Pursuing Pleasure – Religion and Politics

It’s been some time, since I took the time to write anything for my little blog.

I spent my time for about a year, creating what amounted to a video blog.

I’d very much like to get back to doing that. In the meantime though, I’d like to try to take some time to write again—something I’ve missed more than a little.

For today, I want to discuss an idea that certain in my “circle,” count to be not just reasonable, but appear to deem essential.

I would argue that many mean the same thing, though they express it in different turns of phrase.

That said, I want to take away the possibility that someone might be inclined to argue they don’t mean what I’m talking about, when they use one of the potential wordings or ideas I would associate with the concept.

Simply put, there’s a tendency for folks to say (in one form or another), “I really want to do things that make me happy as much as or more than any other thing.”

Don’t take me for saying that’s not something one might largely be interested in doing.

That said, I want to point some things out—since I’m writing “on the fly,” the number may be hard to pin down at this point.

The first thing I want to make clear, is that, as we grow older, we’re inclined to be expected to take on a number of roles that “knock the selfishness out of us.”

One excellent example is the position of parent.

Many years ago now (more than thirty, to be clear), I learned an invaluable lesson.

As children, many of us tend to live a carefree life.

It’s not that our every moment is without concern. Rather, it’s that much of our time is not spoken for.

People point out that as little ones, they felt like time dragged on unceasingly.

This is almost the embodiment of the idea I’m trying to express.

As an adult, and most particularly as a father, I often find the moments escape so quickly, as to make me wonder at their speedy passing.

You can argue that’s not because I’m “giving them” to others. For my part, I’m inclined to disagree.

When I’ve little going on, and most certainly, when my time isn’t being given to others, it often seems to pass a great deal more slowly.

I grant that when I have a heavy schedule, the rest times (when I’m not working on the behalf of others), seems often to fly by as well.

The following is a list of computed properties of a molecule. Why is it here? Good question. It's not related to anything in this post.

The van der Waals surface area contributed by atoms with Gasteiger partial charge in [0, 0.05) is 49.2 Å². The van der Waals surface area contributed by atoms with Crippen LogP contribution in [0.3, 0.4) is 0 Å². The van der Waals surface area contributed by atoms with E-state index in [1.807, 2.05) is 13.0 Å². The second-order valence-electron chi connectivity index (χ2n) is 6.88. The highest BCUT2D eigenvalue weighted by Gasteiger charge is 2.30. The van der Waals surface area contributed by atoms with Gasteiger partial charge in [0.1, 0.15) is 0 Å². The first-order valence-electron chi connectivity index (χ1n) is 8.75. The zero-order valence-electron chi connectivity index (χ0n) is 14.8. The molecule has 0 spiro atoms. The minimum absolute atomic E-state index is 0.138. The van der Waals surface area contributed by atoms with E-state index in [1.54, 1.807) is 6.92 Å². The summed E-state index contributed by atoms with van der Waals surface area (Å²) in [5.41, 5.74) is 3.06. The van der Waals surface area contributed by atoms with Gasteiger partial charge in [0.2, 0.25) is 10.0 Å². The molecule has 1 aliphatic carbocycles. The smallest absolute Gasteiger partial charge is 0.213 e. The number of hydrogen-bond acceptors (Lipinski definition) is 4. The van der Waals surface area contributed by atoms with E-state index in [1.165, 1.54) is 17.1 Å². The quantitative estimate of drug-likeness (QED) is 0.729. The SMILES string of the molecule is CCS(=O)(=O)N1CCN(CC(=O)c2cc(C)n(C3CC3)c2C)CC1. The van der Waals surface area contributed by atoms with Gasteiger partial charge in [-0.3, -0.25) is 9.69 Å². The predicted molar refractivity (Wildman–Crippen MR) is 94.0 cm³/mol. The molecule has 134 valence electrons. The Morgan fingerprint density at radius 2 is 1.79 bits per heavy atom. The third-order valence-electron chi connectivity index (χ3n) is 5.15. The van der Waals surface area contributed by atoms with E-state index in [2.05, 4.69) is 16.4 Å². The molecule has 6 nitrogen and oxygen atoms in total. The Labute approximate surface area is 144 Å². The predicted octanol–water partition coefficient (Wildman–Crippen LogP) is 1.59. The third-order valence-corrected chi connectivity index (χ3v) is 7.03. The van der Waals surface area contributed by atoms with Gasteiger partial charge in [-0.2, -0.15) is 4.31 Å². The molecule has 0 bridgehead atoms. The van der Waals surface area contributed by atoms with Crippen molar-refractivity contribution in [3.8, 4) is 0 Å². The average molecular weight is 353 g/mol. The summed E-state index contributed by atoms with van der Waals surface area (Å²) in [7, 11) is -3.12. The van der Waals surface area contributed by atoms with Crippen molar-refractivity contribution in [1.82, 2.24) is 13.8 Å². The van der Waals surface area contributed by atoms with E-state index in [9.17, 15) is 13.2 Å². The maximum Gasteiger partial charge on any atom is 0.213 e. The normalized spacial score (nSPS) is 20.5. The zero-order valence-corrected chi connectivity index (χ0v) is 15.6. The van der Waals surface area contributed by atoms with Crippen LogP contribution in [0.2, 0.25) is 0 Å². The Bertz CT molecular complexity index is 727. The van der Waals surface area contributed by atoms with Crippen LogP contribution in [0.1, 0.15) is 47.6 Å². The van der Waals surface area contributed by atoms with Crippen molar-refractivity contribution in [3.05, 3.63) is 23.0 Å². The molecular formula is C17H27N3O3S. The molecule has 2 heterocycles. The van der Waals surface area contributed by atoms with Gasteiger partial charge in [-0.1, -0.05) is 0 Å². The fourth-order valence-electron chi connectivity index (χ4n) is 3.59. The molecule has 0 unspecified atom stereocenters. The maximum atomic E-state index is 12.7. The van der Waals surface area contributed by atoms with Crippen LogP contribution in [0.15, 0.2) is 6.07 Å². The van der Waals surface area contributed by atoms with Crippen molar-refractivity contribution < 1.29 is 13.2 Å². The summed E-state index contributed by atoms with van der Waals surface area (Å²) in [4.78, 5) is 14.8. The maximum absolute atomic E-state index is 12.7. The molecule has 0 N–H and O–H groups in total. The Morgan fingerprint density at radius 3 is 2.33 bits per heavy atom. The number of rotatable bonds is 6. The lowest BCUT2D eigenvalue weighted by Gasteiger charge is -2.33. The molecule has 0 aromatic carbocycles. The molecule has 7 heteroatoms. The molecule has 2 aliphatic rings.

That said, more often than not, if time seems to be passing at breakneck speed, I’m in pursuit of things outside my personal domain.

Caregivers take the good with the bad, one might argue.

My son was ill not too long ago, and not in a small way. He literally spent a couple of weeks in the local children’s hospital.

Before we finally took him there, he could only walk by shuffling his feet, and with great effort and pain.

I had hoped he would recover without being admitted to such a place.

Sadly, this was not to be.

Part of my “job” as the one providing for him, was to make sure he was able to accomplish the things that needed to occur.

More than once in that period (not at all assessing blame here), he went to the bathroom on himself.

You can be assured he no more desired that happening, than did I.

Part of the point of this little tale, is to let you know that my responsibility to him, was more significant than my personal happiness.

I would go so far as to say, no part of that series of events, was something that made either he nor I happy.

The point is, my concern in that moment was (very obviously) his well being.

Would I have liked to spend the minutes in question seeking my personal happiness? You can be sure that’s the case.

Looking back though, I’m more than glad I took the course I did instead.

Recently, I had a person more or less imply that all suffering is bad. Suffering in order to improve the lot of others can be said to be an example that shows itself contrary.

Funny thing? It’s not necessarily only to the benefit of the person for whom the suffering occurs.

Rather, you can argue that bringing my child into better health, was equally to my good.

Here’s the thing.

I’d love to agree heartily with the idea that one ought to live a life in which one’s time is spent in happy, fulfilling pursuits.

Allow me to say I cannot.

Sometimes we deal with rain, or worse.

Assuming life is badly lived weathering various ill tempered events is—you may be sure—a questionable premise at best.

I’m not saying we shouldn’t have good, easy times of rest.

On the other hand, seeking to hide from, or otherwise eschew difficult moments is not a great thing.

To be clear, that also means how we see things in hindsight, may be more than a little surprising.

As much as I’ve like the “smooth sailing” times in life, some of the most important and fulfilling, have been those in which I was in a “rough patch.”

Given that my son could have gone his entire existence, without finding his way into a hospital bed, it would seem desirable that he do so (for his sake as well as my own).

Since that’s not how things played out, I can tell you it was a supremely important moment in my life, to look after him to the best of my ability when he did find himself in that place.

Is it wrong to seek to live in comfort and ease, or even to not do so in the process of accomplishing things one covets?

I wouldn’t say as much.

Then again, looking back, I often feel as good or better, about times not spent “in that boat.”

I hope you can say the same.

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